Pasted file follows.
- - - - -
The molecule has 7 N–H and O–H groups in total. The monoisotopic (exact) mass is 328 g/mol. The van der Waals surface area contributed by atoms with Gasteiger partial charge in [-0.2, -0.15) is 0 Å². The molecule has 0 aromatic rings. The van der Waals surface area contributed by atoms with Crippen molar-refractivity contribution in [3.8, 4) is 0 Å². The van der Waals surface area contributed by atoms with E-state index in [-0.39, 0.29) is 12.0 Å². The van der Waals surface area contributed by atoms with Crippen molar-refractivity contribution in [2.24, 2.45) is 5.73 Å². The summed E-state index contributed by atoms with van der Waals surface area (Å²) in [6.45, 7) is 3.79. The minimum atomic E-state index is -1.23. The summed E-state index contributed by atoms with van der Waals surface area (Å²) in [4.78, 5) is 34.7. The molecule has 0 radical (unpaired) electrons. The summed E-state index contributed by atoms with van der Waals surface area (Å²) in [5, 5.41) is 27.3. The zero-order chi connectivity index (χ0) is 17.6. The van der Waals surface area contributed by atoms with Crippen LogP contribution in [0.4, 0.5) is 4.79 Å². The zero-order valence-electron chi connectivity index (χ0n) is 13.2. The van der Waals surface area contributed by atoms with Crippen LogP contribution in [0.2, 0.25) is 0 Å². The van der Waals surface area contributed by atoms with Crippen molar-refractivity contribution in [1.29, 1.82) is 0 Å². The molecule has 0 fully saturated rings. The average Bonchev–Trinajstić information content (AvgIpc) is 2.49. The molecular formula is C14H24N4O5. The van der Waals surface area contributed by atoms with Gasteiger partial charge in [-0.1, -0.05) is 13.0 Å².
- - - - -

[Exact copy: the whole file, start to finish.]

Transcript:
The molecule has 7 N–H and O–H groups in total. The monoisotopic (exact) mass is 328 g/mol. The van der Waals surface area contributed by atoms with Gasteiger partial charge in [-0.2, -0.15) is 0 Å². The molecule has 0 aromatic rings. The van der Waals surface area contributed by atoms with Crippen molar-refractivity contribution in [3.8, 4) is 0 Å². The van der Waals surface area contributed by atoms with E-state index in [-0.39, 0.29) is 12.0 Å². The van der Waals surface area contributed by atoms with Crippen molar-refractivity contribution in [2.24, 2.45) is 5.73 Å². The summed E-state index contributed by atoms with van der Waals surface area (Å²) in [6.45, 7) is 3.79. The minimum atomic E-state index is -1.23. The summed E-state index contributed by atoms with van der Waals surface area (Å²) in [4.78, 5) is 34.7. The molecule has 0 radical (unpaired) electrons. The summed E-state index contributed by atoms with van der Waals surface area (Å²) in [5, 5.41) is 27.3. The zero-order chi connectivity index (χ0) is 17.6. The van der Waals surface area contributed by atoms with Crippen LogP contribution in [0.4, 0.5) is 4.79 Å². The zero-order valence-electron chi connectivity index (χ0n) is 13.2. The van der Waals surface area contributed by atoms with Crippen LogP contribution in [0.2, 0.25) is 0 Å². The van der Waals surface area contributed by atoms with Crippen molar-refractivity contribution in [1.29, 1.82) is 0 Å². The molecule has 0 fully saturated rings. The average Bonchev–Trinajstić information content (AvgIpc) is 2.49. The molecular formula is C14H24N4O5. The van der Waals surface area contributed by atoms with Gasteiger partial charge in [-0.1, -0.05) is 13.0 Å².